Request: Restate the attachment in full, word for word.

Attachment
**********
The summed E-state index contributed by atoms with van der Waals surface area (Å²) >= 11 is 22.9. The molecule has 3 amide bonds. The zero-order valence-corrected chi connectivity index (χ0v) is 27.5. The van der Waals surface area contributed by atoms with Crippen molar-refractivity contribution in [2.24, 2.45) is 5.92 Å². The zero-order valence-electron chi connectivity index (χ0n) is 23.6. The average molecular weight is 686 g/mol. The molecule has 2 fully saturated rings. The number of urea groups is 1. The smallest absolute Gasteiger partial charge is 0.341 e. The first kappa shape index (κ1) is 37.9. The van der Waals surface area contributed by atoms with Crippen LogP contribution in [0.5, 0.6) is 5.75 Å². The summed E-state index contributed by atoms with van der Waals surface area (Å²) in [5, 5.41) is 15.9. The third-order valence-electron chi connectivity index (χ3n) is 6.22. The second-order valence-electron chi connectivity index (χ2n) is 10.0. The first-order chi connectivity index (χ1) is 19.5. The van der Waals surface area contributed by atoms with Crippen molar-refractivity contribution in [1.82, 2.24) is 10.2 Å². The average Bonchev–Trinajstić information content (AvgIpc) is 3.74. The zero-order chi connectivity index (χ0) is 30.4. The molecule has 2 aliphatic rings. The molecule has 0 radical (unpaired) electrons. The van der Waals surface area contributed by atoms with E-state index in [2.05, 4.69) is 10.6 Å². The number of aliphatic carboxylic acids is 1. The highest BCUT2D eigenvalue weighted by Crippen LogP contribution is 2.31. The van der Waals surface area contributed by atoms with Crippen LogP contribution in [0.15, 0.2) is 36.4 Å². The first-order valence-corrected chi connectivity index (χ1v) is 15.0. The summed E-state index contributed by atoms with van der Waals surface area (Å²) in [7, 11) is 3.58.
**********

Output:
The summed E-state index contributed by atoms with van der Waals surface area (Å²) >= 11 is 22.9. The molecule has 3 amide bonds. The zero-order valence-corrected chi connectivity index (χ0v) is 27.5. The van der Waals surface area contributed by atoms with Crippen molar-refractivity contribution in [2.24, 2.45) is 5.92 Å². The zero-order valence-electron chi connectivity index (χ0n) is 23.6. The average molecular weight is 686 g/mol. The molecule has 2 fully saturated rings. The number of urea groups is 1. The smallest absolute Gasteiger partial charge is 0.341 e. The first kappa shape index (κ1) is 37.9. The van der Waals surface area contributed by atoms with Crippen LogP contribution in [0.5, 0.6) is 5.75 Å². The summed E-state index contributed by atoms with van der Waals surface area (Å²) in [5, 5.41) is 15.9. The third-order valence-electron chi connectivity index (χ3n) is 6.22. The second-order valence-electron chi connectivity index (χ2n) is 10.0. The first-order chi connectivity index (χ1) is 19.5. The van der Waals surface area contributed by atoms with Crippen molar-refractivity contribution in [1.82, 2.24) is 10.2 Å². The average Bonchev–Trinajstić information content (AvgIpc) is 3.74. The zero-order chi connectivity index (χ0) is 30.4. The molecule has 2 aliphatic rings. The molecule has 0 radical (unpaired) electrons. The van der Waals surface area contributed by atoms with E-state index in [2.05, 4.69) is 10.6 Å². The number of aliphatic carboxylic acids is 1. The highest BCUT2D eigenvalue weighted by Crippen LogP contribution is 2.31. The van der Waals surface area contributed by atoms with Crippen LogP contribution in [0.15, 0.2) is 36.4 Å². The first-order valence-corrected chi connectivity index (χ1v) is 15.0. The summed E-state index contributed by atoms with van der Waals surface area (Å²) in [7, 11) is 3.58.